Saturday, April 26, 2008

Corrupt practices are increasingly widespread

Corrupt practices are increasingly widespread
Stabroek News, April 25, 2008

Dear Editor,
A recently reported admission that there was corruption in certain quarters, presumably in high places, comes as no surprise and is an almost unnecessary confirmation of what has long been considered as normal activity in our social condition.
It would appear that with the increasing impoverishment of our people there is a general worsening of morals, as well as a greater incidence of petty and serious criminal activity. These have all been in existence for so long the people have accepted that the low standards will prevail and have had time to make the adjustments to their daily routine to survive as best they can.
The conditions now obtaining with almost daily reports of some criminal incidents are accepted as the norm and anyone attempting to correct the situation may be considered a meddler out to disrupt ‘peaceful’ living conditions. Whatever the reason the public are involved and should be very concerned because the act of dealing with corruption usually involves expending large amounts of public funds. It is precisely in this area, which affects the majority of people that the large sums of money are usually involved and that action in the public interest seems ineffective either in exerting just punishment, in obtaining cessation of the corrupt practice(s) or in obtaining restitution. Or so it would seem.
Corrupt practices are widespread and those interested in enriching themselves quickly and easily seem attracted to the political arena. This however is not to say that the private sector is exempt from this practice. In this sector, it may be just as prevalent but may be given different names or be completely hidden in bigger issues. The best area for enriching oneself has always been contracting, especially building contracting. As long as the employment of labour is involved, the possibility of chicanery is present.
If the contract involves large sums of money the possibility of corruption increases accordingly. And where the contract is not subject to the control of a qualified quantity surveyor the big C become almost a certainty. It is the combination of contracting and the use of public sector funds, which present the best fields for playing this ‘game’.
Memory and historical records are full of allegations as well as proven cases of politicians enriching themselves at the public expense. It does seem, however, that the political area provides ample opportunity for enrichment with adequate cover for the perpetrators so that in many cases the ‘incident’ is observed under another name and never surfaces even as an allegation. A good example of this is the crime of insider trading in the business world but which might be covered by a ‘finder’s fee’ in political circles.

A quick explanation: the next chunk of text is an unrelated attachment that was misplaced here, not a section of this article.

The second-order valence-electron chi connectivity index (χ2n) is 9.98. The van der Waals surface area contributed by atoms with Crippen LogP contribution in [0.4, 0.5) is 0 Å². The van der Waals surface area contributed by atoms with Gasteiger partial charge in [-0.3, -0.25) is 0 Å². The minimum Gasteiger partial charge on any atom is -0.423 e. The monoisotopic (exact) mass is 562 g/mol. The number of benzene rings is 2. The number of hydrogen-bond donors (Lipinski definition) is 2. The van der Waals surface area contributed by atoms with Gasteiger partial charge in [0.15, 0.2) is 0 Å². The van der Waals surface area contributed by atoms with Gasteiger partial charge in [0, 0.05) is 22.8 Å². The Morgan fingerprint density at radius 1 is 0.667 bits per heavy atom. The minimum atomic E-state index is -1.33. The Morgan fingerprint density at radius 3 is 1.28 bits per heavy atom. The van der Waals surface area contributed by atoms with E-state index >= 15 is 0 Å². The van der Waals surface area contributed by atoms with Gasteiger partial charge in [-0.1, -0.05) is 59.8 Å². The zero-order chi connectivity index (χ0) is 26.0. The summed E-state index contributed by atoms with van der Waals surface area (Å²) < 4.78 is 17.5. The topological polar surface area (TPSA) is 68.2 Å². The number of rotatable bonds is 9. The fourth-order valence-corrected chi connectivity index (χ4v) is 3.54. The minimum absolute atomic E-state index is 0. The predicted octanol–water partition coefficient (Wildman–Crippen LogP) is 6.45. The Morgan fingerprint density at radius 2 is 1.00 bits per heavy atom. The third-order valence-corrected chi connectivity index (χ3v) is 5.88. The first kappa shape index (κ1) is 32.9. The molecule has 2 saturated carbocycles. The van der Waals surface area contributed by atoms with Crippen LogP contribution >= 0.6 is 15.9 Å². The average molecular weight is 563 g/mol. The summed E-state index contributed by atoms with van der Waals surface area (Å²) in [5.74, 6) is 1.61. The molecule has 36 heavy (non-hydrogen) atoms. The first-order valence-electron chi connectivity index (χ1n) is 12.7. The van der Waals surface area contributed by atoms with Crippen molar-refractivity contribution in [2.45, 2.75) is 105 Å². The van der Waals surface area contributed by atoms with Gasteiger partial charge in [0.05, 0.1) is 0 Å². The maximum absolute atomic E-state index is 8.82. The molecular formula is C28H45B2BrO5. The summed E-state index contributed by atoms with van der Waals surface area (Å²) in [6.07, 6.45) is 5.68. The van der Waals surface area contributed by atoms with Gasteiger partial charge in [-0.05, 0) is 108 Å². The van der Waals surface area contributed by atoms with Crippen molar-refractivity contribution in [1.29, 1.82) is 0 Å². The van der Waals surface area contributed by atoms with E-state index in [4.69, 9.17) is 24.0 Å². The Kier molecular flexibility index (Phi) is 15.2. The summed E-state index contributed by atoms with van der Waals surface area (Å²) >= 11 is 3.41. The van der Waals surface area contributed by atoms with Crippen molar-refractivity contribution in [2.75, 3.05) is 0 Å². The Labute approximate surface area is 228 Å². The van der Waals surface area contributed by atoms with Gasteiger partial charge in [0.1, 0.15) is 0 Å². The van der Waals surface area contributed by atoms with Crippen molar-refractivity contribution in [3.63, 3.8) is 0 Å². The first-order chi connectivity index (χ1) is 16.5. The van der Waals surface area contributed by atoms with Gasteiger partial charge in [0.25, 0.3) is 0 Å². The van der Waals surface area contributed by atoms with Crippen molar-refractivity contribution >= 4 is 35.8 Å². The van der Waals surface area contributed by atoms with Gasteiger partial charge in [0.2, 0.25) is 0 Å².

Misappropriation of public property is as old as the hills; the biggest single incident being the enclosure of lands a few centuries ago. The beneficiaries of the proceeds of corrupt actions in earlier times have all now become respectable, especially so in the older industrialized countries. Corrupt practices now seem to proliferate in the ‘developing’ world, again with much evidence in the political area. And everywhere the people are suspicious. An SN report of a survey in Trinidad stated that a majority of Trinidadians, 90%, believe that not only their politicians are corrupt, 85% of the people sampled believed the police service and 80.3% felt the business community is corrupt with the public service coming up smartly with a figure of 72.6% of the sample of 1000 of their citizens. But Trinidadians and Tobagonians are not alone in their suspicion that many of their eminent citizens are corrupt.
Mr A Moraias commenting on an April 13, Time Magazine report on Brazil wrote:
“God blessed it (Brazil) with a rich soil, abundant water, lots of minerals and the world’s biggest rain forest. But Brazilians are cursed with a bunch of politicians who are selfish, nepotistic, corrupt and robbers. These politicos work only three days a week. They retire after a few years in office with high salaries. Scandals involving them pop up in the media every month. They don’t do their work. They only talk and talk. You can count the honest Brazilian politicians on the fingers of one hand.”
A few years ago, I was taking one of our Ministers to task about the corruption in this country. Referring to the epidemic situation obtaining in another neighbouring country his response went something like this. ‘You haven’t seen corruption yet. When I was there a senior civil servant about to retire asked his superior officer about the pension he was going to receive. He in turn, was asked “how long have you been working in this job?” to this the civil servant replied, “33 years,” only to receive the simple question, “And what were you doing all this time?”
Yours faithfully,
RO Westmaas,

No comments: